MY A-Level English reading list featured a lot of the usual suspects – Shakespeare, DH Lawrence, EM Forster and some Philip Larkin poetry we perhaps did not take as seriously as we should have done.
Somehow managed to cobble together a decent grade without reading all the books in full – could not begin to tell you anything about Lawrence’s The Lost Girl – but one more modern addition to the list had me hooked.
Bruce Chatwin’s On The Black Hill, the tale of twins spending their entire lives together on a Welsh hill farm through much of the 20th century, was devoured and pretty much guaranteed to be my choice of essay come exam time (although had some pretty exhaustive answers worked out for Hamlet and Passage to India which suited most questions).
And while ignoring the stuff which would have come in handy to pass exams, went searching out more of Chatwin’s work.
Which took me to his travel book In Patagonia.
Sorry to say, remember very little about it except its unusual structure – a series of sections, some just a single paragraph – and could not find my copy when moving out of my flat before this trip.
But it did plant Patagonia in my head as a place that needed visiting.
And having spent most of the last fortnight heading south through its amazing landscape spanning the Chilean and Argentinian borders which we have been criss-crossing, it begs the question of how it took me so long to get here.
It is increasingly remote (averaging two people per square kilometre across the southern extremes of the continent) and wild as we have battled bouts of torrential rain and cold, but it is spectacularly beautiful.
The sheer distances involved have meant some long drive days, often on some less than user-friendly roads which at least have served to shake us awake to savour the extraordinary scenery passing by the truck windows.
Every corner seems to open up another remarkable view of snow-capped mountains, waterfalls, lakes and rivers while the most recent border crossing carried us back into Argentina and an instant change to an arid, rocky desert landscape.
At least it was dry.
Well, it was arid right up until we stumbled across another vivid blue lake, complete with icebergs – the source of which is next on our places to visit – and we found ourselves face to face with more towering mountains above the town of El Chalten which has seen us exploring its trails, bars and waffle houses.
But that’s what’s happening now. What have we been up to since dodging the anti-government protests in Santiago?
Eyes cleared from tear gas and opened to the extent of unrest which has left huge scars on the Chilean capital – and would continue to pop up as we retreated to the countryside – we got out of town early in the morning, the truck rather fuller with the arrival of five new inhabitants.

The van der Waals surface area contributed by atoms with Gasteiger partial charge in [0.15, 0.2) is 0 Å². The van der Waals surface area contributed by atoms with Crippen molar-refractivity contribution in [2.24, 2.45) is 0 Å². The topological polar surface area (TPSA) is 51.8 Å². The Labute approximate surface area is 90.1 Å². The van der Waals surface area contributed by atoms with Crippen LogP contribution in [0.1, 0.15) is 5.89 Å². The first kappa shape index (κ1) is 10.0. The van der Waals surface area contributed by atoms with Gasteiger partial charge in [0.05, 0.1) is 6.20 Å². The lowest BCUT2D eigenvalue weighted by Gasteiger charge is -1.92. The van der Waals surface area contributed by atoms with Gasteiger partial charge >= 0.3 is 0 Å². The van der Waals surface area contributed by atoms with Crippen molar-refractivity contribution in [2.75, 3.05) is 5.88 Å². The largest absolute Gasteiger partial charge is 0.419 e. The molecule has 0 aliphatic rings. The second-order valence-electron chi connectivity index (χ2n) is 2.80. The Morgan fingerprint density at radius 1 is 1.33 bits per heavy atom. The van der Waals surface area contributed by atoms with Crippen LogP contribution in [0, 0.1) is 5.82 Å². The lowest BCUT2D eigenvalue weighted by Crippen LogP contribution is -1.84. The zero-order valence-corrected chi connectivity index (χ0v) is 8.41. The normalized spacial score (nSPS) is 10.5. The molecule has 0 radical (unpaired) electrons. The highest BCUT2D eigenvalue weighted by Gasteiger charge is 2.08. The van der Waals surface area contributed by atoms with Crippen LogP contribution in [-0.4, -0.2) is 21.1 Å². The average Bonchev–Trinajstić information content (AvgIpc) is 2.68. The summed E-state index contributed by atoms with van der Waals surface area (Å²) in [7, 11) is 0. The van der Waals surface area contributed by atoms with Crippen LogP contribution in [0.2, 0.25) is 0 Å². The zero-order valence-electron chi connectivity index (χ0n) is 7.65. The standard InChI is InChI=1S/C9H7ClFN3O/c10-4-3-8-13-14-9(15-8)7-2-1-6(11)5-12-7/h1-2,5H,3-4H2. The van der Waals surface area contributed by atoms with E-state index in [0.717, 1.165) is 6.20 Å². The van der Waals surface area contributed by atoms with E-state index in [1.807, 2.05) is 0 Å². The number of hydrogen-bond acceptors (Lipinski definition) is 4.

Their first experience of truck life was one of the longest drive days to date, albeit on some of the smoothest roads as we headed to the lakeside town of Pucon.
Anyone not paying attention could easily have awoken from a nap to think we had emerged in Switzerland, courtesy of the alpine scenery and the type of tidy little town you would expect to find in ski resorts. Sort of a smaller version of Banff in Canada.
The one thing you could not miss – bar the ice cream parlours and cake shops lining the main street as it swept away from the lake near our campsite – was the snow-capped volcano looming over us which meant various photo stops for anyone out hunting for that night’s dinner.
A group of us got as far as the supermarket, loading up on wine, cheese and probably a bit too much meat – we ended up finishing it for breakfast – for an impromptu barbecue back at camp.
The onset of the cold which had been threatening for a few days prevented me from spending the next morning throwing myself down rapids on a body board and an evening hot springs visit, but was not enough to stop a trip into town which yielded cake, hot chocolate, ice cream and a pair of Homer Simpson Havaianas which just refused to stay on the shelf.
The cold did not stop me joining the hike up the volcano the next morning. A decision based on common sense ruled that one out, although those who made the journey and slid back down through the snow came back glowing.
Literally in many cases, courtesy of a few missed patches with the sun screen.
Not that it looked like the sun was going to be a problem from our perspective back in town with the entire volcano blanketed in cloud and invisible from down below.
Right up until we wandered into a coffee shop, came out again half an hour later and it was bathed in clear blue sky.
Not that we were looking too closely, our attention taken by what was going on at ground level as the protests which had been such a key part of our Santiago stay crossed our path again.
This one was on a slightly different level.
The march of maybe 900-1,000 people through the main street, stopping outside the municipal offices for 10 minutes before heading off on its merry way, was more akin to a carnival than the running battles of the capital.
There was little shouting or signs of trouble – police either applauded or videoed, filming me at one point, but kept their distance as the crowd kept up a relentless, catchy beat on whatever they could find to hit.
It made for an interesting way to while away some time following the crowds.
They have a series of demands but the uniting call seems to be Dignidad Para Todos – Dignity For All. Which seems a fair request.
They were back in the evening, blocking the junction with the main road near camp. We wandered up and into the crowds for a closer look as they let cars through if the driver got out and danced for them.
And who can fail to appreciate that as a way of solving unrest?
Especially in countryside this beautiful.